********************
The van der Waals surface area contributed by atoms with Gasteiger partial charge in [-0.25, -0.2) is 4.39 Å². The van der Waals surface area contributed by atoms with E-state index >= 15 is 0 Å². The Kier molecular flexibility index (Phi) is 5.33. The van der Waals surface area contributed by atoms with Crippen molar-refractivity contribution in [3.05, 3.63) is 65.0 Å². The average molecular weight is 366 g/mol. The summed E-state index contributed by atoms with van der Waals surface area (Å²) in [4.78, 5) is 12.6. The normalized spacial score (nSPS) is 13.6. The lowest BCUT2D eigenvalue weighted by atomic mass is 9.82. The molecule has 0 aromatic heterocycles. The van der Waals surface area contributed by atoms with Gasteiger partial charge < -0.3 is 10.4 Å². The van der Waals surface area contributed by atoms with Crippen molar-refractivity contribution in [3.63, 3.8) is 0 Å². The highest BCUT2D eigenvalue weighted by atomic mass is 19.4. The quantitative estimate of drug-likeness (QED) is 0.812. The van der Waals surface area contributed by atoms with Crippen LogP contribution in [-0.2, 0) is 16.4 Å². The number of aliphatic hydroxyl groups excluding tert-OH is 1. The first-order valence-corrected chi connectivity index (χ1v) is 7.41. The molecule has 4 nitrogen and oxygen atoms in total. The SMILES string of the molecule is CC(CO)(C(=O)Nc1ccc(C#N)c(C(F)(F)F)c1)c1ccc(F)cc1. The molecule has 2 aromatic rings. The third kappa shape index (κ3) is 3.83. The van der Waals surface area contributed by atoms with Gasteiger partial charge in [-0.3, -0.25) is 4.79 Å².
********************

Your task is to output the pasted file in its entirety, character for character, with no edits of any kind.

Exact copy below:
The van der Waals surface area contributed by atoms with Gasteiger partial charge in [-0.25, -0.2) is 4.39 Å². The van der Waals surface area contributed by atoms with E-state index >= 15 is 0 Å². The Kier molecular flexibility index (Phi) is 5.33. The van der Waals surface area contributed by atoms with Crippen molar-refractivity contribution in [3.05, 3.63) is 65.0 Å². The average molecular weight is 366 g/mol. The summed E-state index contributed by atoms with van der Waals surface area (Å²) in [4.78, 5) is 12.6. The normalized spacial score (nSPS) is 13.6. The lowest BCUT2D eigenvalue weighted by atomic mass is 9.82. The molecule has 0 aromatic heterocycles. The van der Waals surface area contributed by atoms with Gasteiger partial charge < -0.3 is 10.4 Å². The van der Waals surface area contributed by atoms with Crippen molar-refractivity contribution in [3.63, 3.8) is 0 Å². The highest BCUT2D eigenvalue weighted by atomic mass is 19.4. The quantitative estimate of drug-likeness (QED) is 0.812. The van der Waals surface area contributed by atoms with Crippen LogP contribution in [-0.2, 0) is 16.4 Å². The number of aliphatic hydroxyl groups excluding tert-OH is 1. The first-order valence-corrected chi connectivity index (χ1v) is 7.41. The molecule has 4 nitrogen and oxygen atoms in total. The SMILES string of the molecule is CC(CO)(C(=O)Nc1ccc(C#N)c(C(F)(F)F)c1)c1ccc(F)cc1. The molecule has 2 aromatic rings. The third kappa shape index (κ3) is 3.83. The van der Waals surface area contributed by atoms with Gasteiger partial charge in [-0.3, -0.25) is 4.79 Å².